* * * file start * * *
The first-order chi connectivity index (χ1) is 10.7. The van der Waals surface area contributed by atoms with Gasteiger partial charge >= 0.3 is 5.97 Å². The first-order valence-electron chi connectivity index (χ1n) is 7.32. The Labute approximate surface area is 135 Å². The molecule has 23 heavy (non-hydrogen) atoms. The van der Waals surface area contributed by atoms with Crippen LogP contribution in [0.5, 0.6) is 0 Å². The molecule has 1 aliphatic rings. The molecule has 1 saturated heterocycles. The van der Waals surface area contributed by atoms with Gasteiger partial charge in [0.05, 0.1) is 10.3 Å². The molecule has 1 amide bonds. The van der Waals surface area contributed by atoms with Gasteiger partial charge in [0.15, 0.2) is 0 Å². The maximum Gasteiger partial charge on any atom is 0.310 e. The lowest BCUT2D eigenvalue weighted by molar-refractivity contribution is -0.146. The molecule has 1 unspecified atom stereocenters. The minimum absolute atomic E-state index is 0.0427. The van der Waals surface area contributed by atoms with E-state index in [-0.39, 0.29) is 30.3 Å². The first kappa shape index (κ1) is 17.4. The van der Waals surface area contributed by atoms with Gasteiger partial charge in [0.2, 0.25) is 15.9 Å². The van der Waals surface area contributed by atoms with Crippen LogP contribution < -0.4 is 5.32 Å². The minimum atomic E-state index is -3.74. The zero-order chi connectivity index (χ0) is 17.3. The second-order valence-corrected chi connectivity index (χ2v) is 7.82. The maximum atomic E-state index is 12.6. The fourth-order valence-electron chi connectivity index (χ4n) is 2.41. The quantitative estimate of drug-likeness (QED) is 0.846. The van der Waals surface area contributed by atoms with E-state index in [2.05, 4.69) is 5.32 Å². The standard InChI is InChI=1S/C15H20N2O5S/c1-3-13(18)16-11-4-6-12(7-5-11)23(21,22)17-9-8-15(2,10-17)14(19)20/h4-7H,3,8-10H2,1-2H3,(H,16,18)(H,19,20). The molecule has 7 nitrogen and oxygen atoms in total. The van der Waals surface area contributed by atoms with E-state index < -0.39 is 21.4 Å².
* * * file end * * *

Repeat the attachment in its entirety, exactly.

The first-order chi connectivity index (χ1) is 10.7. The van der Waals surface area contributed by atoms with Gasteiger partial charge >= 0.3 is 5.97 Å². The first-order valence-electron chi connectivity index (χ1n) is 7.32. The Labute approximate surface area is 135 Å². The molecule has 23 heavy (non-hydrogen) atoms. The van der Waals surface area contributed by atoms with Crippen LogP contribution in [0.5, 0.6) is 0 Å². The molecule has 1 aliphatic rings. The molecule has 1 saturated heterocycles. The van der Waals surface area contributed by atoms with Gasteiger partial charge in [0.05, 0.1) is 10.3 Å². The molecule has 1 amide bonds. The van der Waals surface area contributed by atoms with Gasteiger partial charge in [0.15, 0.2) is 0 Å². The maximum Gasteiger partial charge on any atom is 0.310 e. The lowest BCUT2D eigenvalue weighted by molar-refractivity contribution is -0.146. The molecule has 1 unspecified atom stereocenters. The minimum absolute atomic E-state index is 0.0427. The van der Waals surface area contributed by atoms with E-state index in [-0.39, 0.29) is 30.3 Å². The first kappa shape index (κ1) is 17.4. The van der Waals surface area contributed by atoms with Gasteiger partial charge in [0.2, 0.25) is 15.9 Å². The van der Waals surface area contributed by atoms with Crippen LogP contribution < -0.4 is 5.32 Å². The minimum atomic E-state index is -3.74. The zero-order chi connectivity index (χ0) is 17.3. The second-order valence-corrected chi connectivity index (χ2v) is 7.82. The maximum atomic E-state index is 12.6. The fourth-order valence-electron chi connectivity index (χ4n) is 2.41. The quantitative estimate of drug-likeness (QED) is 0.846. The van der Waals surface area contributed by atoms with E-state index in [2.05, 4.69) is 5.32 Å². The standard InChI is InChI=1S/C15H20N2O5S/c1-3-13(18)16-11-4-6-12(7-5-11)23(21,22)17-9-8-15(2,10-17)14(19)20/h4-7H,3,8-10H2,1-2H3,(H,16,18)(H,19,20). The molecule has 7 nitrogen and oxygen atoms in total. The van der Waals surface area contributed by atoms with E-state index < -0.39 is 21.4 Å².